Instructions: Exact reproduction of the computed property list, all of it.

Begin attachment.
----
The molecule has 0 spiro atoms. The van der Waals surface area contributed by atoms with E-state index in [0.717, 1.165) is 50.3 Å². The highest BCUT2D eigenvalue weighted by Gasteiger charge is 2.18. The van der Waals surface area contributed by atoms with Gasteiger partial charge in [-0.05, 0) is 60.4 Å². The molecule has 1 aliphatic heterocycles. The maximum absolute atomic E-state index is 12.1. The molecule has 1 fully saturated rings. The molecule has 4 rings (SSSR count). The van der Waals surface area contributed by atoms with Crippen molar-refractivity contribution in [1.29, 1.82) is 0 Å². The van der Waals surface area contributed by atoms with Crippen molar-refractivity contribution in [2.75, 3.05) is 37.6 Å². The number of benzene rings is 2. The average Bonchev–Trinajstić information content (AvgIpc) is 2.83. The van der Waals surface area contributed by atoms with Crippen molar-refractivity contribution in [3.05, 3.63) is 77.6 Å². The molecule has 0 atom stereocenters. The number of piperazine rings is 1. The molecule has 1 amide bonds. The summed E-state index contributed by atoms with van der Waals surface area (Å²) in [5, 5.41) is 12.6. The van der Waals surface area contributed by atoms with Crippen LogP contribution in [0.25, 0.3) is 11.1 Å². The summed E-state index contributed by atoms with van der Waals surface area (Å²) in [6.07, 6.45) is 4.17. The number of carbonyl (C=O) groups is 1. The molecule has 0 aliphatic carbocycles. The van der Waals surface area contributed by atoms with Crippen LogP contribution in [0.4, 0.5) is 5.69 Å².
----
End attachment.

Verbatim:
The molecule has 0 spiro atoms. The van der Waals surface area contributed by atoms with E-state index in [0.717, 1.165) is 50.3 Å². The highest BCUT2D eigenvalue weighted by Gasteiger charge is 2.18. The van der Waals surface area contributed by atoms with Gasteiger partial charge in [-0.05, 0) is 60.4 Å². The molecule has 1 aliphatic heterocycles. The maximum absolute atomic E-state index is 12.1. The molecule has 1 fully saturated rings. The molecule has 4 rings (SSSR count). The van der Waals surface area contributed by atoms with Crippen molar-refractivity contribution in [1.29, 1.82) is 0 Å². The van der Waals surface area contributed by atoms with Crippen molar-refractivity contribution in [2.75, 3.05) is 37.6 Å². The number of benzene rings is 2. The average Bonchev–Trinajstić information content (AvgIpc) is 2.83. The van der Waals surface area contributed by atoms with Crippen molar-refractivity contribution in [3.05, 3.63) is 77.6 Å². The molecule has 0 atom stereocenters. The number of piperazine rings is 1. The molecule has 1 amide bonds. The summed E-state index contributed by atoms with van der Waals surface area (Å²) in [5, 5.41) is 12.6. The van der Waals surface area contributed by atoms with Crippen LogP contribution in [0.25, 0.3) is 11.1 Å². The summed E-state index contributed by atoms with van der Waals surface area (Å²) in [6.07, 6.45) is 4.17. The number of carbonyl (C=O) groups is 1. The molecule has 0 aliphatic carbocycles. The van der Waals surface area contributed by atoms with Crippen LogP contribution in [0.4, 0.5) is 5.69 Å².